The more combustible event, however, will be the massive March for Bernie, which will overtake FDR Park — prime real estate right next to the convention site, in full view of delegates and journalists — for four straight days, from July 24 to July 28. Organizers expect 30,000 people to walk from Washington, D.C., to Philadelphia and camp out in the park for the duration of the convention; one of them, Karen Chamberlain, recently told the Philadelphia Daily News that she wants everyone to gather at the Liberty Bell to form a human peace sign before embarking on a final “Let Freedom Ring” march toward the Wells Fargo Center.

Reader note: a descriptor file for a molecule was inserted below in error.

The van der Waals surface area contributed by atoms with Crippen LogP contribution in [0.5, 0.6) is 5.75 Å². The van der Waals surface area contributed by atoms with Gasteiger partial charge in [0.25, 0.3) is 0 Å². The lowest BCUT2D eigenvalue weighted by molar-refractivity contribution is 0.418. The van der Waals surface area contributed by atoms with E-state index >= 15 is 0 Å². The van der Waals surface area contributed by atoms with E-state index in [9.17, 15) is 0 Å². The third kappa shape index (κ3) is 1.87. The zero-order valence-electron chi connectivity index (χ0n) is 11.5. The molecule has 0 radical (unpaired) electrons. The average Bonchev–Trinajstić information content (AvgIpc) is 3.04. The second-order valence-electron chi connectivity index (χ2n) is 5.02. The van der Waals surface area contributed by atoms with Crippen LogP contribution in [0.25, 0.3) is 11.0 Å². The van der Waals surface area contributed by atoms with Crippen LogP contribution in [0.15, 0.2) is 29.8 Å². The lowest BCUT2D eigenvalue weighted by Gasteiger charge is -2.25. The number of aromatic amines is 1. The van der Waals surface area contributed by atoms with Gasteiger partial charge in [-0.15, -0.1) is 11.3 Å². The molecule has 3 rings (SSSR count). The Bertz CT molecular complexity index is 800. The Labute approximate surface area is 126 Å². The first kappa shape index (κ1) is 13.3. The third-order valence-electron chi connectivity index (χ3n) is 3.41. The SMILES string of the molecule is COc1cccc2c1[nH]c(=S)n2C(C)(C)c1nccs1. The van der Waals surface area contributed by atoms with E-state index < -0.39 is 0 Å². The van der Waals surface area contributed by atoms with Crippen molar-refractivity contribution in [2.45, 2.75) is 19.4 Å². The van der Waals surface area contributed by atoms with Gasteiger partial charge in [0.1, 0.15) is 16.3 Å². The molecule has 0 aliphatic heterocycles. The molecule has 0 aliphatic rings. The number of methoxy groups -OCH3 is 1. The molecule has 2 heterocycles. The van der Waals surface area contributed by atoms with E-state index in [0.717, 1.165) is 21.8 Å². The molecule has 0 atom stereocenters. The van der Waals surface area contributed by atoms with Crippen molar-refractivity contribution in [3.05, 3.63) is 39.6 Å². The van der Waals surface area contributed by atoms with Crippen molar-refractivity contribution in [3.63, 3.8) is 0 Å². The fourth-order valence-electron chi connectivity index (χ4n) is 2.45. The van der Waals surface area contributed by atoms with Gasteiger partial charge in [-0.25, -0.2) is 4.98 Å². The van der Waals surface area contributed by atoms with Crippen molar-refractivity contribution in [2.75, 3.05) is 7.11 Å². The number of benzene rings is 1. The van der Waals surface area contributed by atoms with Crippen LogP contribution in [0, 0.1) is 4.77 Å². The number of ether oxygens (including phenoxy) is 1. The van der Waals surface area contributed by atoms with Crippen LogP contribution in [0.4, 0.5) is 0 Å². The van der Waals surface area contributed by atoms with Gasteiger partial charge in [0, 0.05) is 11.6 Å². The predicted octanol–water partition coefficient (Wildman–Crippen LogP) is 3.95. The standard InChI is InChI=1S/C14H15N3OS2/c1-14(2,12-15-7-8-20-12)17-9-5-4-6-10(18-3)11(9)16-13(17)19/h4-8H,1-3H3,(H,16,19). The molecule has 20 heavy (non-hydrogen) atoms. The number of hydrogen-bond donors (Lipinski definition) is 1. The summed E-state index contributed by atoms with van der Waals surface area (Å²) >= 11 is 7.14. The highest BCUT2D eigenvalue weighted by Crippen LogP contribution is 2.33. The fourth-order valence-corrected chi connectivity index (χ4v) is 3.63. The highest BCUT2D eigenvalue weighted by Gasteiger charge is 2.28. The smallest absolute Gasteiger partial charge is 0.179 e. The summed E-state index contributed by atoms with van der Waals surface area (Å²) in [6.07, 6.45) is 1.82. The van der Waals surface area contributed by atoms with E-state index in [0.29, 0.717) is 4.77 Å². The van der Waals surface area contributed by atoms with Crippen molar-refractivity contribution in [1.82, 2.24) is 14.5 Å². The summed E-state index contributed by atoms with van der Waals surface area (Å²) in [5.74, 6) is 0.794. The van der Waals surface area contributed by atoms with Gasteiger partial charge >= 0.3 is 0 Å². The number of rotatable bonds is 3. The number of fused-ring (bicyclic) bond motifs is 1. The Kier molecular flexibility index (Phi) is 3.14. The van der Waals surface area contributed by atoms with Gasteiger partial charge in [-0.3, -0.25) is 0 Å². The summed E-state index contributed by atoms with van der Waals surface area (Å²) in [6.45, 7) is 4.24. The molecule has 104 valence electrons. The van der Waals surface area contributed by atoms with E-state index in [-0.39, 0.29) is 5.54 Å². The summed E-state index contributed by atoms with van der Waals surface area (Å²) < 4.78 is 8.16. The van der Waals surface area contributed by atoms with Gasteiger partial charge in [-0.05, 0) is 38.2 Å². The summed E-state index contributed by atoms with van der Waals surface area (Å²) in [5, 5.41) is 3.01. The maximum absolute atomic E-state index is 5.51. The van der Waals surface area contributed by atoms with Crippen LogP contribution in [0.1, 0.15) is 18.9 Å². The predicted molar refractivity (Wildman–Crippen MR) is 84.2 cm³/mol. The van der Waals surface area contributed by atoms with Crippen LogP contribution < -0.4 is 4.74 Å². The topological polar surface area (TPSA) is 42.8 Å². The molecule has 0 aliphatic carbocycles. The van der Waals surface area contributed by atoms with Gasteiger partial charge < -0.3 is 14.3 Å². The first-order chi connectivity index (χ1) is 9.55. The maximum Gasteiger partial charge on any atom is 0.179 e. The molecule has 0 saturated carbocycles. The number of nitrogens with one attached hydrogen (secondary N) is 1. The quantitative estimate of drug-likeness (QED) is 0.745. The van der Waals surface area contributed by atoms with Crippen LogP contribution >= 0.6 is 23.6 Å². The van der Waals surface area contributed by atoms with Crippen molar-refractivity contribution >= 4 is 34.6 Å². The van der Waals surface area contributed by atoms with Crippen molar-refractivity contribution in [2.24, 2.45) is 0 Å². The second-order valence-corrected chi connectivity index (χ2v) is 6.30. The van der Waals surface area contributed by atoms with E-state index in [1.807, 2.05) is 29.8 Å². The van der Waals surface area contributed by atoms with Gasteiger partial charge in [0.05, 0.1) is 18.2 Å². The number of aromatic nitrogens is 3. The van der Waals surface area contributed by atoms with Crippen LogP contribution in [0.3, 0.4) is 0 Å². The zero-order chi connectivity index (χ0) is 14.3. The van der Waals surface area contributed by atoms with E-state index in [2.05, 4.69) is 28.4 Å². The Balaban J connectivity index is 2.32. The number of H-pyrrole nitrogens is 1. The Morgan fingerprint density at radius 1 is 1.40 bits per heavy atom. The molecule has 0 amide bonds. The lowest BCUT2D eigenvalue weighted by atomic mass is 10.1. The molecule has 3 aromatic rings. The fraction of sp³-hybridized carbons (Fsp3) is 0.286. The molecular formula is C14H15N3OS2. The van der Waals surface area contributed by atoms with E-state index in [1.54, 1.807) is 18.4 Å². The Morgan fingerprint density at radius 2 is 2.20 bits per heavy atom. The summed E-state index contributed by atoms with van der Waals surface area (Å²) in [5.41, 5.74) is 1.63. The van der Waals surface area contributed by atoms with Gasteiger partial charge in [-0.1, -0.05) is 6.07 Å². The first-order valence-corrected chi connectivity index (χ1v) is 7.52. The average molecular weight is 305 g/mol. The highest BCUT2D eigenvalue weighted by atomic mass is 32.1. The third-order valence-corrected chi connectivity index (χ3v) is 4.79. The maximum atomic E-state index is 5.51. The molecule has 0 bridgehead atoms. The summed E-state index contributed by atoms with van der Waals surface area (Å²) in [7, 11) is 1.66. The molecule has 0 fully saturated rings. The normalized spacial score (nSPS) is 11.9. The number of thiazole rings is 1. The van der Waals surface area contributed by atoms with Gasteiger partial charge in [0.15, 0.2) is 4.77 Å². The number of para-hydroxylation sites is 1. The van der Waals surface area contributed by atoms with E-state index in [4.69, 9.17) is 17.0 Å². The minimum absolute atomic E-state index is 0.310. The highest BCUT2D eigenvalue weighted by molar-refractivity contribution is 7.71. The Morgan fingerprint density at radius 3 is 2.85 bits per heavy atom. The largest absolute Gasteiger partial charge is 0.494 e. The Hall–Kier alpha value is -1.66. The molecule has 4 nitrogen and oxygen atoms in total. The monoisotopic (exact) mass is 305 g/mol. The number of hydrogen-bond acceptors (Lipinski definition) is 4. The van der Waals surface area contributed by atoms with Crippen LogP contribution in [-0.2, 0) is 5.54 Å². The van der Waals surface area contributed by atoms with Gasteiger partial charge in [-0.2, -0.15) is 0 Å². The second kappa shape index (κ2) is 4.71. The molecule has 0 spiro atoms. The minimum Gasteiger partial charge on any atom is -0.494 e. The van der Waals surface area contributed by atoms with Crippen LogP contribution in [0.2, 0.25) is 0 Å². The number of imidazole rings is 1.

“We want maybe a million bells ringing as we approach the DNC to wake up the nation to the corruption that is going on in our country,” Chamberlain said.
In other words, don’t expect Sanders supporters to stay quiet in Philly.
The protest lineup for Cleveland is murkier. So far, at least eight groups have requested protest permits for the Republican convention; in total, the applications estimate more than 40,000 participants, 100 horses, more than 100 cars and other vehicles and, in the case of a group opposed to nuclear proliferation, one 48-foot inflatable rocket.
The problem is that the city hasn’t approved any of the permits yet. For weeks, in fact, Cleveland ignored written and verbal public records requests from journalists for copies of permit applications, failing to produce a single document or acknowledge receiving any new applications until publicly called out by Cleveland.com columnist Mark Naymik last Thursday.